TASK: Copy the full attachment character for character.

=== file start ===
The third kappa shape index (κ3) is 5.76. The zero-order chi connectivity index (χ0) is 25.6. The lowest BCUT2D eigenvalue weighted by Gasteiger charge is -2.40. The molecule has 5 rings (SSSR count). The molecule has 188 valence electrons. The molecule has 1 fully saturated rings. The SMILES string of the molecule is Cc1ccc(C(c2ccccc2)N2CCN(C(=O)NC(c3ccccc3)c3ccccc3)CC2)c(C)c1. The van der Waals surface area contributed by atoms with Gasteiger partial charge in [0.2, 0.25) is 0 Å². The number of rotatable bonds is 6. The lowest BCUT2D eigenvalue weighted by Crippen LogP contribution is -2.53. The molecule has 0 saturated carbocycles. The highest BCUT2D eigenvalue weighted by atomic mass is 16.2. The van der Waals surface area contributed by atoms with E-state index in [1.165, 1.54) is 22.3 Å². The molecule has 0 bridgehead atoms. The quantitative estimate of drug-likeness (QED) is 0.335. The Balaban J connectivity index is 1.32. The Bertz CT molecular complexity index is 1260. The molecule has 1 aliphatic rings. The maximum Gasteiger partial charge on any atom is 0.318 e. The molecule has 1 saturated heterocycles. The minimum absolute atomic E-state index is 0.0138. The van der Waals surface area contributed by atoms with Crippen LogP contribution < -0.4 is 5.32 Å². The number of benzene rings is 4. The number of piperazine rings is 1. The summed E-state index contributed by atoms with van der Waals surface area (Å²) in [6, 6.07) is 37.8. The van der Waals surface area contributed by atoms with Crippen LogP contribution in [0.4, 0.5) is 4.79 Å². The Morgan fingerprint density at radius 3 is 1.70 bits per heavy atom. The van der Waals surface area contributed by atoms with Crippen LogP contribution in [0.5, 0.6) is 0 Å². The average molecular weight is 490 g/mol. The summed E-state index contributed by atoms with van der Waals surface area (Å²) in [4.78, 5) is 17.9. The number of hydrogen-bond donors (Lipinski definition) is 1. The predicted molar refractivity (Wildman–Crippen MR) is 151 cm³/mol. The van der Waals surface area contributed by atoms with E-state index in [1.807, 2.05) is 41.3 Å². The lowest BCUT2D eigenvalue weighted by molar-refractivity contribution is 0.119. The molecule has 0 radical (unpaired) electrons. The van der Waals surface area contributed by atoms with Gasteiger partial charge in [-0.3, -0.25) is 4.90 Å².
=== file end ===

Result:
The third kappa shape index (κ3) is 5.76. The zero-order chi connectivity index (χ0) is 25.6. The lowest BCUT2D eigenvalue weighted by Gasteiger charge is -2.40. The molecule has 5 rings (SSSR count). The molecule has 188 valence electrons. The molecule has 1 fully saturated rings. The SMILES string of the molecule is Cc1ccc(C(c2ccccc2)N2CCN(C(=O)NC(c3ccccc3)c3ccccc3)CC2)c(C)c1. The van der Waals surface area contributed by atoms with Gasteiger partial charge in [0.2, 0.25) is 0 Å². The number of rotatable bonds is 6. The lowest BCUT2D eigenvalue weighted by Crippen LogP contribution is -2.53. The molecule has 0 saturated carbocycles. The highest BCUT2D eigenvalue weighted by atomic mass is 16.2. The van der Waals surface area contributed by atoms with E-state index in [1.165, 1.54) is 22.3 Å². The molecule has 0 bridgehead atoms. The quantitative estimate of drug-likeness (QED) is 0.335. The Balaban J connectivity index is 1.32. The Bertz CT molecular complexity index is 1260. The molecule has 1 aliphatic rings. The maximum Gasteiger partial charge on any atom is 0.318 e. The molecule has 1 saturated heterocycles. The minimum absolute atomic E-state index is 0.0138. The van der Waals surface area contributed by atoms with Crippen LogP contribution < -0.4 is 5.32 Å². The number of benzene rings is 4. The number of piperazine rings is 1. The summed E-state index contributed by atoms with van der Waals surface area (Å²) in [6, 6.07) is 37.8. The van der Waals surface area contributed by atoms with Crippen LogP contribution in [0.4, 0.5) is 4.79 Å². The Morgan fingerprint density at radius 3 is 1.70 bits per heavy atom. The van der Waals surface area contributed by atoms with Crippen LogP contribution in [0.5, 0.6) is 0 Å². The average molecular weight is 490 g/mol. The summed E-state index contributed by atoms with van der Waals surface area (Å²) in [4.78, 5) is 17.9. The number of hydrogen-bond donors (Lipinski definition) is 1. The predicted molar refractivity (Wildman–Crippen MR) is 151 cm³/mol. The van der Waals surface area contributed by atoms with E-state index in [1.807, 2.05) is 41.3 Å². The lowest BCUT2D eigenvalue weighted by molar-refractivity contribution is 0.119. The molecule has 0 radical (unpaired) electrons. The van der Waals surface area contributed by atoms with Gasteiger partial charge in [-0.3, -0.25) is 4.90 Å².